"At this year's Worlds of Health Flavors conference in Napa, Calif., Pam Smith, a culinary nutritionist, presented delicious recipes by the Chef Clifford Pleau featuring a finely chopped roasted mushroom mix (chefs refer to it as simply 'The Mix'), that she combined with beef for a delicious burger with half the meat…" the New York Times reported.1
The recipe that follows, posted by the New York Times,2 is your basic mushroom base to add to virtually any meat-based recipe. Try substituting half the meat called for with mushrooms, and adjust up or down accordingly.
If you're in a hurry, pick up pre-sliced mushrooms, which will cut down on prep time. Even if you use whole mushrooms and slice them yourself, this recipe is simple and quick. Store leftovers in the fridge and you'll have a healthy meat substitute at the ready.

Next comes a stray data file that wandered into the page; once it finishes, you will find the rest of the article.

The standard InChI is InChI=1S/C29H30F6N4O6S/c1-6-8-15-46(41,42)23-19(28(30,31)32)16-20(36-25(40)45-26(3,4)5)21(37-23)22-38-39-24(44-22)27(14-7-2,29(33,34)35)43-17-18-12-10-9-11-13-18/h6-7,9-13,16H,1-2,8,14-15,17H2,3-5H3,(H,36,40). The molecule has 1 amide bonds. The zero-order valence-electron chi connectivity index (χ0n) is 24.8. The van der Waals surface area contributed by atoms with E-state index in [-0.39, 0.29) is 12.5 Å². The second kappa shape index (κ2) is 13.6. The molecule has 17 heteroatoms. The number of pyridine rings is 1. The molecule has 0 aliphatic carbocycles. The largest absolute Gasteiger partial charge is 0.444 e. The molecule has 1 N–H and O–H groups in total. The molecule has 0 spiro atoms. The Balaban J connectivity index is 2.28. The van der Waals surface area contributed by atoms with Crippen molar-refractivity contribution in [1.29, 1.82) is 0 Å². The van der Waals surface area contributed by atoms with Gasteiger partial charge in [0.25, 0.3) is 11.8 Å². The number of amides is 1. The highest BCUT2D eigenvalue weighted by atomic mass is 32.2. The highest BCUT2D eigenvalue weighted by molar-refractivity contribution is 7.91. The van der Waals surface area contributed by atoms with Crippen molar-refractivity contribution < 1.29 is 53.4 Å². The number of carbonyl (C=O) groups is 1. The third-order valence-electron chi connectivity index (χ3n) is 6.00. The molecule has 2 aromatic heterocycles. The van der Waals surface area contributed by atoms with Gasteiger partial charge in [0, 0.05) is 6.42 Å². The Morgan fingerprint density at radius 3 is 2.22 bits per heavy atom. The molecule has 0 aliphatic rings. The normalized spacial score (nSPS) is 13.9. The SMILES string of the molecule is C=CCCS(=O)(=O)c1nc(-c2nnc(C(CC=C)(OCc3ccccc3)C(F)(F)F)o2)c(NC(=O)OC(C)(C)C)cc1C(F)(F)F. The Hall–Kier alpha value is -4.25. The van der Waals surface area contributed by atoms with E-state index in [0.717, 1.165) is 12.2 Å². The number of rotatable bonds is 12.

- 2 tablespoons extra-virgin olive oil (or coconut oil)
- 2 pounds organic mushrooms, sliced, or quartered
- Salt to taste
- Freshly ground black pepper to taste
- Preheat oven to 400 degrees F. Line 2 baking sheets with parchment.
- In a large bowl, toss mushrooms with oil, salt, and pepper. Spread in an even layer on baking sheets and bake in the middle and lower racks of the oven for 20 minutes, stirring every 5 minutes, and switching pans top to bottom halfway through. The mushrooms should be tender and dry when done. Remove from heat and allow to cool.
- Grind in a grinder or pulse in a food processor fitted with steel blade until broken down into small pieces resembling ground meat. Taste and adjust seasoning.